, Gloucester, MA


April 4, 2007

Fill up the basket: From chocolate to cookies, North of Boston experts share their favorite Easter treats

While Easter is traditionally the Christian celebration of the resurrection of Jesus, many children equate the holiday with candy - jelly beans, marshmallow Peeps and milk-chocolate eggs and bunnies overflowing from straw baskets on Sunday morning.

Parents typically either buy pre-made baskets or pair confections with faux grass and small toys and give the Easter Bunny credit for the offerings. Eighty-eight percent of adults carry on the tradition of making Easter baskets for their children, according to the National Confectioners Association. Chocolate bunnies are some of the most popular items, with more than 90 million made each year.

If you're a crafty mom or dad, why not take it a step further and make some of the candy yourself, or even mark the holiday by having older children help out?

Talk to some North of Boston candy makers and you'll find it's not overly difficult to be an amateur chocolatier. All you need is a stovetop, a good amount of patience and items found at local craft or grocery stores.

Ben Silverstein, owner of Metropolis Fine Confections in Lawrence, recommends beginners use chocolate-flavored melting wafers, which can easily be heated up in a double-boiler or microwave and poured into plastic molds. The wafers are sold in one-pound bags and available at arts and crafts stores like Michaels or A.C. Moore, along with molds shaped like bunnies, carrots, butterflies and more.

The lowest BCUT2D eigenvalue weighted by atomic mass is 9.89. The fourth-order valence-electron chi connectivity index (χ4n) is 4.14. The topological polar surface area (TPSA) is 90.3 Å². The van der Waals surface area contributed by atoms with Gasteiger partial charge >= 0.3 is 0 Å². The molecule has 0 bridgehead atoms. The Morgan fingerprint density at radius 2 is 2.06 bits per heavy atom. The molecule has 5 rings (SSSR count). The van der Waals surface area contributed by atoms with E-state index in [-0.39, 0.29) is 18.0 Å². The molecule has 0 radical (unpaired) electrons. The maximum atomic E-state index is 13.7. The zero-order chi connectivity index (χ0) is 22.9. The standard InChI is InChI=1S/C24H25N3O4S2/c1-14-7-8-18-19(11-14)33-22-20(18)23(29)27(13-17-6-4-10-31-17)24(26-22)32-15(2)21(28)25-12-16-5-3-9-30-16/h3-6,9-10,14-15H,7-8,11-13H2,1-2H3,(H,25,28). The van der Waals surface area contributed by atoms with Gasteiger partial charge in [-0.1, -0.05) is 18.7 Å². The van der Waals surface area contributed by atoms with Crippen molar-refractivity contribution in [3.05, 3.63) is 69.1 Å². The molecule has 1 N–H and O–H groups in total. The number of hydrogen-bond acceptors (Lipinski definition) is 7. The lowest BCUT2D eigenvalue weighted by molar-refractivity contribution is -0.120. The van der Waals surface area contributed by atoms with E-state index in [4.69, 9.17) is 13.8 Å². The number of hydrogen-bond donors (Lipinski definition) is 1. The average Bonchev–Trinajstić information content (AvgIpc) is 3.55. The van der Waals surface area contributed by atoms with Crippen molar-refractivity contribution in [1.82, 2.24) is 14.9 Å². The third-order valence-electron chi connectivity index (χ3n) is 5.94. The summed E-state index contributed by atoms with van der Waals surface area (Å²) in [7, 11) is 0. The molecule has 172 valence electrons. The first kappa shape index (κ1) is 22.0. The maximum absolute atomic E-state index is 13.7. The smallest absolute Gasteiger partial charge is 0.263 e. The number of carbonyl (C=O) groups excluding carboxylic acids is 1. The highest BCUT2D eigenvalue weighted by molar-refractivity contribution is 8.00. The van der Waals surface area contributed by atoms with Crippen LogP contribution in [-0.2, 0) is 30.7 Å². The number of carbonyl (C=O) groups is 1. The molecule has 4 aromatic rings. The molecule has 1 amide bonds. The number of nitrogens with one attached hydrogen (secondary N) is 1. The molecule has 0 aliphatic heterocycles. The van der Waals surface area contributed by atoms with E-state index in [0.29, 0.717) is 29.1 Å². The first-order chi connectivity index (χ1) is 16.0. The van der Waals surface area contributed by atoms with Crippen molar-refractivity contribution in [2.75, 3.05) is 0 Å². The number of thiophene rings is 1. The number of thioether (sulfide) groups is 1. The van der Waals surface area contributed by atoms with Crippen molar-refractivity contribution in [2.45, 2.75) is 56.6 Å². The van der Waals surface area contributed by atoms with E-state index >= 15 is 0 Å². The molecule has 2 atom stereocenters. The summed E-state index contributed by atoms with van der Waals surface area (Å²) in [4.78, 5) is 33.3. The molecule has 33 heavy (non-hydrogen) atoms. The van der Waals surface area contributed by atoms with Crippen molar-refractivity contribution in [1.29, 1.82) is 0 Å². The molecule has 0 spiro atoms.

"We typically don't use those," Silverstein said of the wafers, "but that's what's readily available at craft stores. A lot of moms will use those with their children."

Candy wafers are easy to work with, Silverstein said, because they have been pre-tempered before packaging. Tempered chocolate is carefully melted and cooled in order to tighten its crystals, allowing the chocolate to set firm and giving it a shiny look and "mouth feel."

But true chocolate aficionados can taste the difference between "real" chocolate and flavored wafers that are made with partially hydrogenated palm kernel oil instead of cocoa butter, which contains natural antioxidants.

Silverstein, who has owned Metropolis Fine Confections for 15 years, grew up in the business. His father, Sam, opened Silver Sweet Candies in 1957, and Ben Silverstein began making candy alongside his father at 12 or 13 years old, he said.

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